Monday, March 12, 2007

The scent of God?

I've been mulling about the sermon I'll be preaching on March 25. I have been thinking that I'll be improvising the sermon—that is, not writing it down, or at least not standing at the pulpit reading it, but one of the things that has drawn me about the gospel text, which is the woman anointing Jesus, is the fragrance.

Last night I found a place on-line (after looking unsuccessfully in several places locally) that sells essential oils and I ordered some spikenard, as well as frankincense and myrrh, among others. I'll hope it's here by March 25. I went rummaging through my drawers and crafts bags for fragrances this weekend. My daughter's Christmas gifts several years ago were potpourri boxes and sachets, and we had fragrance oils for those, and I had gotten some fragrances to add to massage oils, so I have quite a few essential oils around for one reason or another. I'm thinking that this might be a fragrant service. I have a lot of smells captured in bottles. The children will enjoy that...

Smell is the sense that is most primal and I'm wondering why we don't make more use of it in worship. Other than the smell of the coffee brewing—which actually isn't very strong, we don't do smells in Protestant churches. Is this another thing, like ritual, that we lost/threw away during the reformation?

Nard or spikenard was used in preparing a body for burial. I figure that's a coded way of saying that it's a potent enough scent to cover up the scent of a decaying, no—let's be blunt—a rotting body. If so, what primal associations would nard have? Yet, it's referred to as well in Song of Solomon: "While the king was on his couch, my nard gave forth its fragrance." It's originally from India, and we know from the gospel that it was costly then. Was it a scent the poor would have known? Currently it's not as expensive as myrrh, and it's recommended for rashes, wounds, and tension, and is known as a very spiritual fragrance, apparently just from its historic association with the anointing of Jesus. Is that cause or effect now? If I didn't know it was nard, would I be affected spiritually?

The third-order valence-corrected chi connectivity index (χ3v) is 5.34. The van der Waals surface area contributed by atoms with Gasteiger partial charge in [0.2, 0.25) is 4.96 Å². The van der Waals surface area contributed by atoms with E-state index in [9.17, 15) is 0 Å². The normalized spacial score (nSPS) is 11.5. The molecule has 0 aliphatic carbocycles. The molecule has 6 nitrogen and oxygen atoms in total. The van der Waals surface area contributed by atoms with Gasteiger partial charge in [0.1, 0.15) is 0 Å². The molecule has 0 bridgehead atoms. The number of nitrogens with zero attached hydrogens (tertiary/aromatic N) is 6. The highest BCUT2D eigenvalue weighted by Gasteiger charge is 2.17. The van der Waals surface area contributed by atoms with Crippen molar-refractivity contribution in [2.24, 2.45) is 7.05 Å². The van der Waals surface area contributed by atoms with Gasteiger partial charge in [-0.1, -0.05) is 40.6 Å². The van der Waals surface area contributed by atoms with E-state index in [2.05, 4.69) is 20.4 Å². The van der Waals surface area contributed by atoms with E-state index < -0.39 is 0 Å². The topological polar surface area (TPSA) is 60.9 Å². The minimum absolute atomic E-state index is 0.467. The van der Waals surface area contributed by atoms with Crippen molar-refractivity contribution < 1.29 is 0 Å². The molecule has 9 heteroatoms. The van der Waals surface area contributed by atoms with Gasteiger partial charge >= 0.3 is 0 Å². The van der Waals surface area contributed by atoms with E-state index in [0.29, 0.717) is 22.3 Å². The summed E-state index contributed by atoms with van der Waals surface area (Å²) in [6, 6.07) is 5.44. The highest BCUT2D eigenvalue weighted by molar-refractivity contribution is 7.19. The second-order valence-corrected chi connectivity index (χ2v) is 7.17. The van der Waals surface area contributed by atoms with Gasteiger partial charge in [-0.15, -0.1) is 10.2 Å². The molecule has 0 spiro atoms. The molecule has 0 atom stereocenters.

So am trying to think of how to use fragrances in a sermon, especially since we have a hospitality theme going on… Bring my bread machine—baking bread is a current fragrance of hospitality. But apparently nard had an association with welcoming guests as well…

Where is God in all this? What is the scent of God? The scent of redemption? The scents of love and welcome and acceptance and hospitality? How can/do we think of those? If we make worship more sensual, with more subconscious or primal connections, what might happen? There are ways to have anointing as movement as a part of the service, because it wasn't just that the fragrance was there, but that it was lavishly used, and anointing was a limited act—by priests for kings, for example. So what radical notion is it for a woman to anoint an itinerant teacher/prophet/social reformer? But it was also love and recognition, captured in the scent and in the act. How might that be translated into worship/a sermon and for this particular congregation? And we are told in Matthew and Mark that wherever the good news is told, her story will always be a part of it in remembrance of her … should we re-enact it? There is an interesting echo "in remembrance of her" with communion …

Maybe when I actually get the nard and smell it, I'll decide that there's a different way to go for this…. In the meantime, thinking of the unusual sparks creative possibility.

What is the scent of God? I asked my girlfriend as I was writing this: My answer: the smell after a rainstorm on a freshly plowed field. Her answer: the way the house smells when you are cooking, preparing for company. What's your answer?

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